Swedish Public Employment Service Guilty of Discrimination
Updated 9:26 PM
The Swedish Public Employment Service was ordered on Monday to pay the equivalent of 8,000 US dollars in damages to an unemployed Muslim man who had been removed from a job employment training scheme for not shaking hands with a female boss at the company where he was seeking a work placement.
According to Stockholm District Court, the man was obviously unable to shake hands due to religious reasons, and his job seeker's allowance should therefore not have been revoked.
The court found the Swedish Public Employment Service guilty of discrimination. Katri Linna, the Equality Ombudsman representative, was satisfied with the verdict.
"I am very happy. I am relieved that the court so obviously established that this type of judgement made by the Employment Service is not acceptable in Sweden's multi-religious society".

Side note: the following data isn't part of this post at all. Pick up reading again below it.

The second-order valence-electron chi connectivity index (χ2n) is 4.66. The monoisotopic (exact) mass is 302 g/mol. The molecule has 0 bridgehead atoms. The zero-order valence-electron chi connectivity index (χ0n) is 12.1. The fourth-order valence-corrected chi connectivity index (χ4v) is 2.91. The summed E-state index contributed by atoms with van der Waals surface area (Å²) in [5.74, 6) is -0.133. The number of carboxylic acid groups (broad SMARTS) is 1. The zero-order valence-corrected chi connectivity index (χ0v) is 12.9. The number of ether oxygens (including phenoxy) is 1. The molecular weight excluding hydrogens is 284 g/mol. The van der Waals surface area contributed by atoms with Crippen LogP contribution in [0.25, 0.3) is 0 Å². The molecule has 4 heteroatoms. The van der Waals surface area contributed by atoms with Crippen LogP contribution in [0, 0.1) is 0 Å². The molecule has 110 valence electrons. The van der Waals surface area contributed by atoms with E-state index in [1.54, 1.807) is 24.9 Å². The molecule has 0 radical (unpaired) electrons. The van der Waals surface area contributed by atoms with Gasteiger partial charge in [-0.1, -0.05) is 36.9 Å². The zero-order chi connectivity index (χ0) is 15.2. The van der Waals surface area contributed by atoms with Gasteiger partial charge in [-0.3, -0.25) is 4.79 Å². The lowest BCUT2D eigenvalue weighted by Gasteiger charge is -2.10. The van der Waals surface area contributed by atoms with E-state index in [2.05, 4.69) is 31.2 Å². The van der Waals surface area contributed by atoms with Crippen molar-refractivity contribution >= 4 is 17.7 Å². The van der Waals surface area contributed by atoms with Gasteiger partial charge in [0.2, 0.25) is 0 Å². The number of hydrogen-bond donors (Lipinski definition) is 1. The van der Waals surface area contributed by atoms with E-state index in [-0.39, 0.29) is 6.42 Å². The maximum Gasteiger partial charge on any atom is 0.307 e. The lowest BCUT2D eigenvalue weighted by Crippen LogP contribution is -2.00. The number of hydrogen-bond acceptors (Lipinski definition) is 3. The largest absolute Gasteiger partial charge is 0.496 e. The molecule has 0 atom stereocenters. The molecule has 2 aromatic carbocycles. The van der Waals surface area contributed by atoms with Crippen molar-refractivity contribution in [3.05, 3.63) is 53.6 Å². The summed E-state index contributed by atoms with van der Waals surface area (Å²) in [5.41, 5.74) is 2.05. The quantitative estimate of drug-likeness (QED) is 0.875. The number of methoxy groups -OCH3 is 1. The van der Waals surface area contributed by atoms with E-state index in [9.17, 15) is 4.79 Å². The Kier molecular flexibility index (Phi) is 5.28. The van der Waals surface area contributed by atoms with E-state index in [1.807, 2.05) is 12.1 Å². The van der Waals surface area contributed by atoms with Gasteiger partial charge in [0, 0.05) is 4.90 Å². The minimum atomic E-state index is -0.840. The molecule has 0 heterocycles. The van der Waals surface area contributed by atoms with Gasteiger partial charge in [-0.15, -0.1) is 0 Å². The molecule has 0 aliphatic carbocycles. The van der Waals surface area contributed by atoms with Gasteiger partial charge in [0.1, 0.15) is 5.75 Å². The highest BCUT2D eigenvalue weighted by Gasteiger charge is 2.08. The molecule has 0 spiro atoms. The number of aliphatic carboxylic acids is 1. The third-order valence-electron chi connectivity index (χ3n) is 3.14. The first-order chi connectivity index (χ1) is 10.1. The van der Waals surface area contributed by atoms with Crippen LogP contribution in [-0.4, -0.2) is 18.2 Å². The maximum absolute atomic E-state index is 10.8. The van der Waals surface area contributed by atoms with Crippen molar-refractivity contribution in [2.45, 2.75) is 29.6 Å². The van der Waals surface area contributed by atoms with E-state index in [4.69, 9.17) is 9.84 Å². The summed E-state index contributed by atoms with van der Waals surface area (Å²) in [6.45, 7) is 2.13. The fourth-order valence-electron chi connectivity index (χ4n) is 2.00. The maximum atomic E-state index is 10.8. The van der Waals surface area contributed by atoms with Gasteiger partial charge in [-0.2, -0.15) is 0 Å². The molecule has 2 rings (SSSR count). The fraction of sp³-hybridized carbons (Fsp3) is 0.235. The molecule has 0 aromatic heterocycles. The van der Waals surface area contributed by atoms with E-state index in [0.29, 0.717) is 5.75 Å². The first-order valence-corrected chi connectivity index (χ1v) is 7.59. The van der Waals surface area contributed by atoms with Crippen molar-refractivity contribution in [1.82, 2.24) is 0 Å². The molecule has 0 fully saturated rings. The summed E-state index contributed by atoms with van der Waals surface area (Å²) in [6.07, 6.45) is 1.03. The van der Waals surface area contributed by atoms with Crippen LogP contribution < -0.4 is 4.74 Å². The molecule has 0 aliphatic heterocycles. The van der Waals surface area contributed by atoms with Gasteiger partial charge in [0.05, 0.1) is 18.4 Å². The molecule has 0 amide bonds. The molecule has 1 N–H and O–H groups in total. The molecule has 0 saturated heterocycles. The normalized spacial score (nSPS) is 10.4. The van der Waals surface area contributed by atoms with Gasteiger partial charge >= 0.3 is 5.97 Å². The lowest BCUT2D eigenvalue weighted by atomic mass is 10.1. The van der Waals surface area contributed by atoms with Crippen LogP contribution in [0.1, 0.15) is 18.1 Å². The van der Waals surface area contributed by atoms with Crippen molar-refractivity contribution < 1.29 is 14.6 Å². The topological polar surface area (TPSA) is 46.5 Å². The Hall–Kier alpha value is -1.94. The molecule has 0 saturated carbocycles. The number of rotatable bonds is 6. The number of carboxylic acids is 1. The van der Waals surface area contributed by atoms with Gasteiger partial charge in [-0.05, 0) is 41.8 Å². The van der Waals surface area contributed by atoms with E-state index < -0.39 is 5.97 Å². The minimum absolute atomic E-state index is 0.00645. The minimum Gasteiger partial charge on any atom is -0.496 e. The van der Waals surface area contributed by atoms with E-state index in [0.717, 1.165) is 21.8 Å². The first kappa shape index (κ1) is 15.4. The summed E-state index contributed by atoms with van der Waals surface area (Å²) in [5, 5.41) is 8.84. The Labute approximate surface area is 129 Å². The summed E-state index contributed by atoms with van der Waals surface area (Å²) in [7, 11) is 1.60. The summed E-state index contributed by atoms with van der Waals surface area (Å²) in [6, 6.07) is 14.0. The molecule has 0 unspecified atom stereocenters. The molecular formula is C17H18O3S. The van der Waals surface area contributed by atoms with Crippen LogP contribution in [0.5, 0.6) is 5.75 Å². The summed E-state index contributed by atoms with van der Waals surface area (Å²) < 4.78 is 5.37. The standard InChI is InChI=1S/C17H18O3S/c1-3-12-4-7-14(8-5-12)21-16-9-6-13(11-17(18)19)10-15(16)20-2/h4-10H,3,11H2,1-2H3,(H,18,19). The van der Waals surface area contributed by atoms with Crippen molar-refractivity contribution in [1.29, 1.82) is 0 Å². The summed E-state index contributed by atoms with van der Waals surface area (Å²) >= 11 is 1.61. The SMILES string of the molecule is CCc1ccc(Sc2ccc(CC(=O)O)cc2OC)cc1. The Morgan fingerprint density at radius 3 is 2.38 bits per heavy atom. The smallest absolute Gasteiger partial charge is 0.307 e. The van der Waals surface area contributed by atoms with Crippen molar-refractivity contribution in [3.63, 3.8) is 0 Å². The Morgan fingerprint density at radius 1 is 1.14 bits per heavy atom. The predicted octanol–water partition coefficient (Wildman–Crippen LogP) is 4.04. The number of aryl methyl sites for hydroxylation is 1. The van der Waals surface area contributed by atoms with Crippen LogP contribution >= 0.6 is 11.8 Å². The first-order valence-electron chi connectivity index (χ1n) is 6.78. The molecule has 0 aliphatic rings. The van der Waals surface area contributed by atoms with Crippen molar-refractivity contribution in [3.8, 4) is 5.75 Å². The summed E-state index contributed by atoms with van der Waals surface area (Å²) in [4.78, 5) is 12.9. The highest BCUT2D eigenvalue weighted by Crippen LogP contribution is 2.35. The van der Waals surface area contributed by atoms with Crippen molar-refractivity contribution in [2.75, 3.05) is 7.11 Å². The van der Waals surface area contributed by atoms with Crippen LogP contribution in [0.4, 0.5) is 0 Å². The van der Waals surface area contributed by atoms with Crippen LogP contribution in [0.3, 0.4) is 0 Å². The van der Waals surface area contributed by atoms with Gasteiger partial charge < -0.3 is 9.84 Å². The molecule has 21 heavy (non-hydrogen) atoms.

Linna asserts that the verdict will give religious believers in Sweden better opportunity to practice their religion in daily life, practices which she holds should not be used to take away rights.
The man lost his job seeker's allowance in May 2006 as a result of his withdrawal from the training scheme. He later reported the incident to the Equality Ombudsman.
The Public Employment Service claims that no discrimination has taken place. Employment Service legal advisor, Niklas Wallentin, said that the man was not treated differently than any other person.
"The Public Employment Service has based its decision on the fact the job seeker in the interview situation, which would have led to employment, did not greet the female boss at all. Instead he ignored and avoided eye contact with her without giving any reason for doing so. Anyone registered in the job employment training scheme, who behaves in this manner, risks having their recommendation retrieved, which subsequently leads to the suspension of benefit", Wallentin said.